Family justice reform

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Reform underway in the family justice system

The Government is working to ensure that children and families affected by disputes about care arrangements receive appropriate support, representation, and protection.

The reforms respond to recommendations made by an independent panel in the 2019 report Te Korowai Ture ā-Whānau, which examined the impact of major changes that were made in 2014. The panel’s report made 69 recommendations for reform across five areas: child-centred processes; safety; inclusivity and responsiveness to culture and diversity; delay; and access to services and to the Family Court.

First phase of reform

The Government started implementing the panel's report in July 2020 through the Family Court (Supporting Families in Court) Legislation Act 2020.(external link)

This Act forms part of a $62 million package that:

  • reinstated the right to legal representation in the early stages of Care of Children Act cases in the Family Court allowed parties to those cases, and access to legal aid in eligible cases
  • established new Kaiārahi-Family Court Navigators to provide guidance and information about the resolution and support options available to parents, caregivers and whānau who are considering applying to the Family Court. Further information is available here.
  • increased remuneration for lawyers for children, to incentivise the recruitment and retention of skilled practitioners, and
  • will provide quality, accessible resources and information that will help children, parents and whānau to navigate Care of Children matters. The material will be produced in a range of formats and languages. Children, parents and whānau will have access to the information they need to understand their options both in and out of court.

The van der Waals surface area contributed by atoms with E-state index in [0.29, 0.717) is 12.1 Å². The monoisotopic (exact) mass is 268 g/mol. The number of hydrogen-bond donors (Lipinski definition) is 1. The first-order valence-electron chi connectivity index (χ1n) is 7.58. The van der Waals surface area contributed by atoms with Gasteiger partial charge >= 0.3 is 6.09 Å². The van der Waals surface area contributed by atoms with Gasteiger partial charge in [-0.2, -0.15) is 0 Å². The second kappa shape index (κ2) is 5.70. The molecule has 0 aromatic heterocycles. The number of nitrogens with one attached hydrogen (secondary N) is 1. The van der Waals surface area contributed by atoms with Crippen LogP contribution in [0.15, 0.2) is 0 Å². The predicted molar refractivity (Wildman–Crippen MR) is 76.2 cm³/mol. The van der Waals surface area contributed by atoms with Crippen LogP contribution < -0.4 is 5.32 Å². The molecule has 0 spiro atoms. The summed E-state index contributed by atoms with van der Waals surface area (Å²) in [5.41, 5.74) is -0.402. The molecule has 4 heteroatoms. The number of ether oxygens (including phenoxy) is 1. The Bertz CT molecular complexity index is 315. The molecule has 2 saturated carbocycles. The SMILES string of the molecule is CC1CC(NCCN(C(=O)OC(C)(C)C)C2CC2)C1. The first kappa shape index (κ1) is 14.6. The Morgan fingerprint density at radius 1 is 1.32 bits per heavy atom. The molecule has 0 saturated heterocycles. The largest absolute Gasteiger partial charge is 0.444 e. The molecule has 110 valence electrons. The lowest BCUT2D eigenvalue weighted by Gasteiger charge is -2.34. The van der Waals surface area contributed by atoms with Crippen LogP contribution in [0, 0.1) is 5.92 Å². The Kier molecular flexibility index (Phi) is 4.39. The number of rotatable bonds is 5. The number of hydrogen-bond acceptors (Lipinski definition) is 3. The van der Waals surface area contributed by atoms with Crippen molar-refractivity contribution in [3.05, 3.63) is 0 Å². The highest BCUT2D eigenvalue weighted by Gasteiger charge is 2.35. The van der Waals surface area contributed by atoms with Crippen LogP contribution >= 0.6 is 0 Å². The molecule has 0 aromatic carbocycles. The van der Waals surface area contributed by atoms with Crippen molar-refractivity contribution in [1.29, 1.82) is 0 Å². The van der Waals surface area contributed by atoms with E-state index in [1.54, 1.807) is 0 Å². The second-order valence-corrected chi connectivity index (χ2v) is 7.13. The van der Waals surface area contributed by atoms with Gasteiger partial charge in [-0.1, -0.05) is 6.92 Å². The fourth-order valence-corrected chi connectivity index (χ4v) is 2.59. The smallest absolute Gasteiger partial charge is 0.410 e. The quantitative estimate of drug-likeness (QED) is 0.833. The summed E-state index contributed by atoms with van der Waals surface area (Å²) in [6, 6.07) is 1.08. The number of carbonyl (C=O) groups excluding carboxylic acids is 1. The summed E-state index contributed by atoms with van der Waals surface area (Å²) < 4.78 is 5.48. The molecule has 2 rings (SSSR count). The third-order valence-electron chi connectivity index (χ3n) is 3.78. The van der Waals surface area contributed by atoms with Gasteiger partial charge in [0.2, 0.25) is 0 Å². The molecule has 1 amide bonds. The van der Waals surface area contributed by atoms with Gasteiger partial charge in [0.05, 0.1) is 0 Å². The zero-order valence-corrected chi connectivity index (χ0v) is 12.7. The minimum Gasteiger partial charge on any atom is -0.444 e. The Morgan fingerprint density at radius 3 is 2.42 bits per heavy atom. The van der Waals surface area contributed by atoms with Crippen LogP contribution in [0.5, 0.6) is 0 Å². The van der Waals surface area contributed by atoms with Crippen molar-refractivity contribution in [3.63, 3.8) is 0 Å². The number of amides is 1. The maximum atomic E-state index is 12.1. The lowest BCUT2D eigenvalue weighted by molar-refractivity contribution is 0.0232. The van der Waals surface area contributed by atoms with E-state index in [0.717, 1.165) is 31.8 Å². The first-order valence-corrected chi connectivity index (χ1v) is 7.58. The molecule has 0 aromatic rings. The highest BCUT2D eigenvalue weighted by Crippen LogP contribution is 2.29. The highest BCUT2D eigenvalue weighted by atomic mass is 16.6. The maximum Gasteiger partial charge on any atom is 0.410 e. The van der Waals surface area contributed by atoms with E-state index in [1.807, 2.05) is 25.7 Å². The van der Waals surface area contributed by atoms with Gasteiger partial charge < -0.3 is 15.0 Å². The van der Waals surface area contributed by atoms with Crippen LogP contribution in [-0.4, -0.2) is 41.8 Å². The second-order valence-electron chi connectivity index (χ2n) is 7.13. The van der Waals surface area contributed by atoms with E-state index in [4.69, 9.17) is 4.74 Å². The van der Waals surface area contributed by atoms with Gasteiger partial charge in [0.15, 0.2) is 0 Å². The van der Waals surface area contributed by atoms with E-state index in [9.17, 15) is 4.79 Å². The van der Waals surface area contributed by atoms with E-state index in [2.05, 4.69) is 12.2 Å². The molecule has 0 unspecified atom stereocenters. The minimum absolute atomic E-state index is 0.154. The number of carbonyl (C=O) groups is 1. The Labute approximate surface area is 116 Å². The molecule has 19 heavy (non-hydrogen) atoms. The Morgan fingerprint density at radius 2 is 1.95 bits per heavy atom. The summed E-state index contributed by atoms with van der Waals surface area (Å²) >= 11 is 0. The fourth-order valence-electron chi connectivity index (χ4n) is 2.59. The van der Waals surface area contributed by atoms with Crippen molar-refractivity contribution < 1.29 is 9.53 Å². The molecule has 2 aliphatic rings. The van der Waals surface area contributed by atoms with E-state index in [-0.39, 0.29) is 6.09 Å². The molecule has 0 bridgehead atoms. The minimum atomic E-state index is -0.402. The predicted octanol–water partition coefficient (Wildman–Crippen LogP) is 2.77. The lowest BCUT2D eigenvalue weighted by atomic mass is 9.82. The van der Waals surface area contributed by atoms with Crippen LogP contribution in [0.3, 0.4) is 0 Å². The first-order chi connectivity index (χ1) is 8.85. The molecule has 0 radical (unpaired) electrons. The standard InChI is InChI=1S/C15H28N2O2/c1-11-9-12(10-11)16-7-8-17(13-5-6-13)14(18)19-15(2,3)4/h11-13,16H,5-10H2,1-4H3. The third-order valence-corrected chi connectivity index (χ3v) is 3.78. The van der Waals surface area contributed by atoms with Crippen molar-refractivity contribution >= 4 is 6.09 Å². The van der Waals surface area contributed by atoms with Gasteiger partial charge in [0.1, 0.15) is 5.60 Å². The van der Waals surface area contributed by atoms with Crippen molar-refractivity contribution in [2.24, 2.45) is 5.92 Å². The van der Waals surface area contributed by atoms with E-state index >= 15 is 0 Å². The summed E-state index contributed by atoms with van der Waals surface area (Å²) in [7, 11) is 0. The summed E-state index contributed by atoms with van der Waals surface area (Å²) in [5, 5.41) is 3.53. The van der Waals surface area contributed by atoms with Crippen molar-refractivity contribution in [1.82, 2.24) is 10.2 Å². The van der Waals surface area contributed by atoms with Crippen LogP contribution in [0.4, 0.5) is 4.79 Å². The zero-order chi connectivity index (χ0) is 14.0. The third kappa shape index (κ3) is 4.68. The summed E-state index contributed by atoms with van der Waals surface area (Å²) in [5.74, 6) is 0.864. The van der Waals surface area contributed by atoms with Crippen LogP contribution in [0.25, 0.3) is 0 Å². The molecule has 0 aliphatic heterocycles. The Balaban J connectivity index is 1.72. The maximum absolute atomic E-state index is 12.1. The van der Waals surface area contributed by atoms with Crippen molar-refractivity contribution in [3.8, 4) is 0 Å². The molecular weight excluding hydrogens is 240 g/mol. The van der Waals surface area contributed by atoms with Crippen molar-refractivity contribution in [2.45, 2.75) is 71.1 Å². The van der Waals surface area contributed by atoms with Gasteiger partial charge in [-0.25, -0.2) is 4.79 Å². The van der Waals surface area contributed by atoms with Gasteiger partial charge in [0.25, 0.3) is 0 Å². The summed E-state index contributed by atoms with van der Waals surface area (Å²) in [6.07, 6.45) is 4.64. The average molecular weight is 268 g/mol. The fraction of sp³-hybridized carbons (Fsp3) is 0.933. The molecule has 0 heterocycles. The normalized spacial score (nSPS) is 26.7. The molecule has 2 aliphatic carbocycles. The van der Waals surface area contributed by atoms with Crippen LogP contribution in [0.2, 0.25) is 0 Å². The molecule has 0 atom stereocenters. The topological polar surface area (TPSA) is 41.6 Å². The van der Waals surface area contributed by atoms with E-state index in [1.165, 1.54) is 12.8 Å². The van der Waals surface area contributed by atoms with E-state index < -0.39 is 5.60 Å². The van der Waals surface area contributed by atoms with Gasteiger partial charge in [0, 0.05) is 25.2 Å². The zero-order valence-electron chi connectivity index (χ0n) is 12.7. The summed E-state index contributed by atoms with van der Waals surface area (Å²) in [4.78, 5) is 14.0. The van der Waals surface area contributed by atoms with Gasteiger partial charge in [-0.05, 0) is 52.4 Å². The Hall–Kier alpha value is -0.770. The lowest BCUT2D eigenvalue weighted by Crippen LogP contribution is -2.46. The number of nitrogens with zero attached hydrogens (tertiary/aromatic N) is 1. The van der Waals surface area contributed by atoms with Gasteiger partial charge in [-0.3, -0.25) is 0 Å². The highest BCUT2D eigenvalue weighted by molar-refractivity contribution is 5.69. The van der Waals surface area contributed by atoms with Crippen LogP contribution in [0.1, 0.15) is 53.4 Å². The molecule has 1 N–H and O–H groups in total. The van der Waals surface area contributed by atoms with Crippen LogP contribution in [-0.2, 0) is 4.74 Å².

The Government has also progressed the Family Court (Supporting Children in Court) Legislation Act 2021(external link) which passed in August 2021 and will be in force by August 2023. It will introduce a new emphasis on children’s participation in the resolution of disputes around their care, where appropriate. The Act also signals that family violence should be considered in all decisions about children’s care.

To support the implementation of the Act, the Ministry of Justice has commissioned a report on best practice for children’s participation in mediation and court processes. This will suggest ways to safely involve children in these processes. The review will be completed in March 2022.

Further phases of reform

The Government is establishing a new role in the Family Court, known as a Family Court Associate, to make more effective use of judge time to enable the faster resolution of cases and reduce delay. Legislation to establish the role will be introduced into Parliament in 2022.

The Government is also undertaking a review and rewrite of the Family Court Rules 2002 (the Review). This will provide an opportunity to improve the operation of the Family Court and ensure that court processes protect the interests of children and respond to the diverse cultural needs of participants. The Review will be undertaken in collaboration with the Judiciary and key stakeholders. The Review also responds to one of the recommendations of the report Te Korowai Ture ā-Whānau. 

Te Korowai Ture ā-Whānau report

Full report

Final report from the Independent Panel [PDF, 1.3 MB]

Final report from the Indpendent Panel [DOCX, 11 MB]

Executive summary:

Te Reo executive summary [PDF, 335 KB]

Te Reo executive summary [DOCX, 54 KB]

Easy read executive summary [PDF, 3.7 MB]

Easy read executive summary [DOCX, 7.3 MB]

The video below presents the panel’s Executive Summary in New Zealand Sign Language.

The panel also released a research report commissioned from UMR Research, which summarises qualitative interviews UMR conducted with children, Māori and Pasifika parents and whānau, and disabled parents.

UMR family justice reforms main report [PDF, 943 KB]